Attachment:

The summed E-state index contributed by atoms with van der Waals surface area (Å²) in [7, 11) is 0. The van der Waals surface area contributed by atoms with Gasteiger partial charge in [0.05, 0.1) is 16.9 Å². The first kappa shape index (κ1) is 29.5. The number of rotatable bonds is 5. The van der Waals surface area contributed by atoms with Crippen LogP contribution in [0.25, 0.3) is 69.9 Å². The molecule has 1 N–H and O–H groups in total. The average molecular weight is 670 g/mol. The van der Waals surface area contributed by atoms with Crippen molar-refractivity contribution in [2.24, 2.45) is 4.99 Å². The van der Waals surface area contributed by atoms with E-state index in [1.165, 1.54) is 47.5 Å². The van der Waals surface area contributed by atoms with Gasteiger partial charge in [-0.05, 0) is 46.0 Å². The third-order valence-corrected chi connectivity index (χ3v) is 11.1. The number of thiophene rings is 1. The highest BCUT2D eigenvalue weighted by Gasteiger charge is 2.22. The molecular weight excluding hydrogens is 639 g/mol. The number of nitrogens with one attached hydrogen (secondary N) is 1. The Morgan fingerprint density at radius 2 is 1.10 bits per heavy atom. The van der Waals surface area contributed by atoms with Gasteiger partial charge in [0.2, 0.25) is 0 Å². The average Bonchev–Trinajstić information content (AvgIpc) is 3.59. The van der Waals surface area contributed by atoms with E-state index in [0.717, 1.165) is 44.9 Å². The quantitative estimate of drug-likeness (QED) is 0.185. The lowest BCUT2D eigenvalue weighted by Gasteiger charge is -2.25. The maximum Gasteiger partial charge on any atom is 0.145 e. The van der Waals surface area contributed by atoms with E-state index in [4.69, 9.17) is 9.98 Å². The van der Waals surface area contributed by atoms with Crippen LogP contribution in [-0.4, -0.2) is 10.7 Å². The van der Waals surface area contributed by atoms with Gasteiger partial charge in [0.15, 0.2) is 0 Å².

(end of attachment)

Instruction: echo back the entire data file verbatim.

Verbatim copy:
The summed E-state index contributed by atoms with van der Waals surface area (Å²) in [7, 11) is 0. The van der Waals surface area contributed by atoms with Gasteiger partial charge in [0.05, 0.1) is 16.9 Å². The first kappa shape index (κ1) is 29.5. The number of rotatable bonds is 5. The van der Waals surface area contributed by atoms with Crippen LogP contribution in [0.25, 0.3) is 69.9 Å². The molecule has 1 N–H and O–H groups in total. The average molecular weight is 670 g/mol. The van der Waals surface area contributed by atoms with Crippen molar-refractivity contribution in [2.24, 2.45) is 4.99 Å². The van der Waals surface area contributed by atoms with E-state index in [1.165, 1.54) is 47.5 Å². The van der Waals surface area contributed by atoms with Gasteiger partial charge in [-0.05, 0) is 46.0 Å². The third-order valence-corrected chi connectivity index (χ3v) is 11.1. The number of thiophene rings is 1. The highest BCUT2D eigenvalue weighted by Gasteiger charge is 2.22. The molecular weight excluding hydrogens is 639 g/mol. The number of nitrogens with one attached hydrogen (secondary N) is 1. The Morgan fingerprint density at radius 2 is 1.10 bits per heavy atom. The van der Waals surface area contributed by atoms with Gasteiger partial charge in [0.2, 0.25) is 0 Å². The average Bonchev–Trinajstić information content (AvgIpc) is 3.59. The van der Waals surface area contributed by atoms with E-state index in [0.717, 1.165) is 44.9 Å². The quantitative estimate of drug-likeness (QED) is 0.185. The lowest BCUT2D eigenvalue weighted by Gasteiger charge is -2.25. The maximum Gasteiger partial charge on any atom is 0.145 e. The van der Waals surface area contributed by atoms with E-state index in [4.69, 9.17) is 9.98 Å². The van der Waals surface area contributed by atoms with Crippen LogP contribution in [-0.4, -0.2) is 10.7 Å². The van der Waals surface area contributed by atoms with Gasteiger partial charge in [0.15, 0.2) is 0 Å².